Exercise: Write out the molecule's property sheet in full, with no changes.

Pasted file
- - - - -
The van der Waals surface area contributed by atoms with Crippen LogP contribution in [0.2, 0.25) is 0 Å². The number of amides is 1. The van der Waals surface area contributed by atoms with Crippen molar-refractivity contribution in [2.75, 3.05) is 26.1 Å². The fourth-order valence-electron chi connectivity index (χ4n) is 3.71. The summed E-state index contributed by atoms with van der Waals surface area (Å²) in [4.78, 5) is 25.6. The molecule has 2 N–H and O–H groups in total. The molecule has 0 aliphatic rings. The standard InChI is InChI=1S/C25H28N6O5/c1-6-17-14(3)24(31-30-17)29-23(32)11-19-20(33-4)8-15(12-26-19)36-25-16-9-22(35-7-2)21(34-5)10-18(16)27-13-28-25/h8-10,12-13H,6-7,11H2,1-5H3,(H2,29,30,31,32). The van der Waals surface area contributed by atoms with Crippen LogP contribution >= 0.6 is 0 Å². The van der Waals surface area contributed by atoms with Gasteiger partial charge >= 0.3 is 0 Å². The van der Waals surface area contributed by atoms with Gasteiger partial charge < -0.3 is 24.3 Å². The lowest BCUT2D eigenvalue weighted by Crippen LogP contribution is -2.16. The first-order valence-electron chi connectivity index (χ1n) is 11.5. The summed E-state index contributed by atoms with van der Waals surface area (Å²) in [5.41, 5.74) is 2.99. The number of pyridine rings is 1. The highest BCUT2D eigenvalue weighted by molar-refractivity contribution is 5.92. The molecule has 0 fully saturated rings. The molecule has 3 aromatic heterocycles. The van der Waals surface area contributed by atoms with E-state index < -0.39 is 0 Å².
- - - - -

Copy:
The van der Waals surface area contributed by atoms with Crippen LogP contribution in [0.2, 0.25) is 0 Å². The number of amides is 1. The van der Waals surface area contributed by atoms with Crippen molar-refractivity contribution in [2.75, 3.05) is 26.1 Å². The fourth-order valence-electron chi connectivity index (χ4n) is 3.71. The summed E-state index contributed by atoms with van der Waals surface area (Å²) in [4.78, 5) is 25.6. The molecule has 2 N–H and O–H groups in total. The molecule has 0 aliphatic rings. The standard InChI is InChI=1S/C25H28N6O5/c1-6-17-14(3)24(31-30-17)29-23(32)11-19-20(33-4)8-15(12-26-19)36-25-16-9-22(35-7-2)21(34-5)10-18(16)27-13-28-25/h8-10,12-13H,6-7,11H2,1-5H3,(H2,29,30,31,32). The van der Waals surface area contributed by atoms with Crippen LogP contribution >= 0.6 is 0 Å². The van der Waals surface area contributed by atoms with Gasteiger partial charge >= 0.3 is 0 Å². The van der Waals surface area contributed by atoms with Gasteiger partial charge < -0.3 is 24.3 Å². The lowest BCUT2D eigenvalue weighted by Crippen LogP contribution is -2.16. The first-order valence-electron chi connectivity index (χ1n) is 11.5. The summed E-state index contributed by atoms with van der Waals surface area (Å²) in [5.41, 5.74) is 2.99. The number of pyridine rings is 1. The highest BCUT2D eigenvalue weighted by molar-refractivity contribution is 5.92. The molecule has 0 fully saturated rings. The molecule has 3 aromatic heterocycles. The van der Waals surface area contributed by atoms with E-state index < -0.39 is 0 Å².